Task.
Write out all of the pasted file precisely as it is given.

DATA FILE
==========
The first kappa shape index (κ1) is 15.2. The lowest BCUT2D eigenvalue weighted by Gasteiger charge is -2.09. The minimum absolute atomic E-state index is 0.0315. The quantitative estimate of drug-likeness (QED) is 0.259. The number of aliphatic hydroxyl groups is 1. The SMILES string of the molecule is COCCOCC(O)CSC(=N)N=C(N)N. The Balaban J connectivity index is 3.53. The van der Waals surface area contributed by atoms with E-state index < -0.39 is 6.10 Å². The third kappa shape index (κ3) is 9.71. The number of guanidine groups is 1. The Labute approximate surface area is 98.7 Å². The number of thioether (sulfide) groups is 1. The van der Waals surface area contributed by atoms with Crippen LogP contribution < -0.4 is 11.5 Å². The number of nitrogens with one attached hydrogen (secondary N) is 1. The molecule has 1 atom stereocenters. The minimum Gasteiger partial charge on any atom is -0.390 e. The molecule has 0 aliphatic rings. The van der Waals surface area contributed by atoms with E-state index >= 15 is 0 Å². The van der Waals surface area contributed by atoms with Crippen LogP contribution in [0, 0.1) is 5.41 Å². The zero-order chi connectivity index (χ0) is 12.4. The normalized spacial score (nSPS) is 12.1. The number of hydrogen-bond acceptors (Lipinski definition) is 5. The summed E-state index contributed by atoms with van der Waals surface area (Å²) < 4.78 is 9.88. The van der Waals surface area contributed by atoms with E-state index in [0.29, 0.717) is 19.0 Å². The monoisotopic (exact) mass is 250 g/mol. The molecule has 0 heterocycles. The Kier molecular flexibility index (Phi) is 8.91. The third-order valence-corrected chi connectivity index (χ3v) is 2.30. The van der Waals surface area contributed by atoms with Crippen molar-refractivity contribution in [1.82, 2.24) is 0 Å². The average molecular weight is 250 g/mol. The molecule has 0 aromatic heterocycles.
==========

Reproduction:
The first kappa shape index (κ1) is 15.2. The lowest BCUT2D eigenvalue weighted by Gasteiger charge is -2.09. The minimum absolute atomic E-state index is 0.0315. The quantitative estimate of drug-likeness (QED) is 0.259. The number of aliphatic hydroxyl groups is 1. The SMILES string of the molecule is COCCOCC(O)CSC(=N)N=C(N)N. The Balaban J connectivity index is 3.53. The van der Waals surface area contributed by atoms with E-state index < -0.39 is 6.10 Å². The third kappa shape index (κ3) is 9.71. The number of guanidine groups is 1. The Labute approximate surface area is 98.7 Å². The number of thioether (sulfide) groups is 1. The van der Waals surface area contributed by atoms with Crippen LogP contribution < -0.4 is 11.5 Å². The number of nitrogens with one attached hydrogen (secondary N) is 1. The molecule has 1 atom stereocenters. The minimum Gasteiger partial charge on any atom is -0.390 e. The molecule has 0 aliphatic rings. The van der Waals surface area contributed by atoms with E-state index >= 15 is 0 Å². The van der Waals surface area contributed by atoms with Crippen LogP contribution in [0, 0.1) is 5.41 Å². The zero-order chi connectivity index (χ0) is 12.4. The normalized spacial score (nSPS) is 12.1. The number of hydrogen-bond acceptors (Lipinski definition) is 5. The summed E-state index contributed by atoms with van der Waals surface area (Å²) < 4.78 is 9.88. The van der Waals surface area contributed by atoms with E-state index in [0.29, 0.717) is 19.0 Å². The monoisotopic (exact) mass is 250 g/mol. The molecule has 0 heterocycles. The Kier molecular flexibility index (Phi) is 8.91. The third-order valence-corrected chi connectivity index (χ3v) is 2.30. The van der Waals surface area contributed by atoms with Crippen molar-refractivity contribution in [1.82, 2.24) is 0 Å². The average molecular weight is 250 g/mol. The molecule has 0 aromatic heterocycles.